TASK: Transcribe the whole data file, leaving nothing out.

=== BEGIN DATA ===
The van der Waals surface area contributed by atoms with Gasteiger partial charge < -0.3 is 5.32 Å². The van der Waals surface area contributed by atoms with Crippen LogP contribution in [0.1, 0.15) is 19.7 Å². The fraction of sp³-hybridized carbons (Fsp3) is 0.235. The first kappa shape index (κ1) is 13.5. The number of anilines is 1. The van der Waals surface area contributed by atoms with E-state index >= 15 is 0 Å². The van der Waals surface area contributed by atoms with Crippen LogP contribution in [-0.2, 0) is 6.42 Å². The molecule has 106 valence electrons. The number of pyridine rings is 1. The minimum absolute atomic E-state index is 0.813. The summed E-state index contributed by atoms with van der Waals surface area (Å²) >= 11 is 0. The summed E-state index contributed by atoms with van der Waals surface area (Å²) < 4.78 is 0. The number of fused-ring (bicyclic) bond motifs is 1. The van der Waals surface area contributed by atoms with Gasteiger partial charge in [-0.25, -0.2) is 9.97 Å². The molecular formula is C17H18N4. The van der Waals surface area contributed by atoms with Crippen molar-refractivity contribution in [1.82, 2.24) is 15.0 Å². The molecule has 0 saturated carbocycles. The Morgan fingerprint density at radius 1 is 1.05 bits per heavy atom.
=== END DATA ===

The van der Waals surface area contributed by atoms with Gasteiger partial charge < -0.3 is 5.32 Å². The van der Waals surface area contributed by atoms with Crippen LogP contribution in [0.1, 0.15) is 19.7 Å². The fraction of sp³-hybridized carbons (Fsp3) is 0.235. The first kappa shape index (κ1) is 13.5. The number of anilines is 1. The van der Waals surface area contributed by atoms with E-state index >= 15 is 0 Å². The van der Waals surface area contributed by atoms with Crippen LogP contribution in [-0.2, 0) is 6.42 Å². The molecule has 106 valence electrons. The number of pyridine rings is 1. The minimum absolute atomic E-state index is 0.813. The summed E-state index contributed by atoms with van der Waals surface area (Å²) >= 11 is 0. The summed E-state index contributed by atoms with van der Waals surface area (Å²) < 4.78 is 0. The number of fused-ring (bicyclic) bond motifs is 1. The van der Waals surface area contributed by atoms with Gasteiger partial charge in [-0.25, -0.2) is 9.97 Å². The molecular formula is C17H18N4. The van der Waals surface area contributed by atoms with Crippen molar-refractivity contribution in [1.82, 2.24) is 15.0 Å². The molecule has 0 saturated carbocycles. The Morgan fingerprint density at radius 1 is 1.05 bits per heavy atom.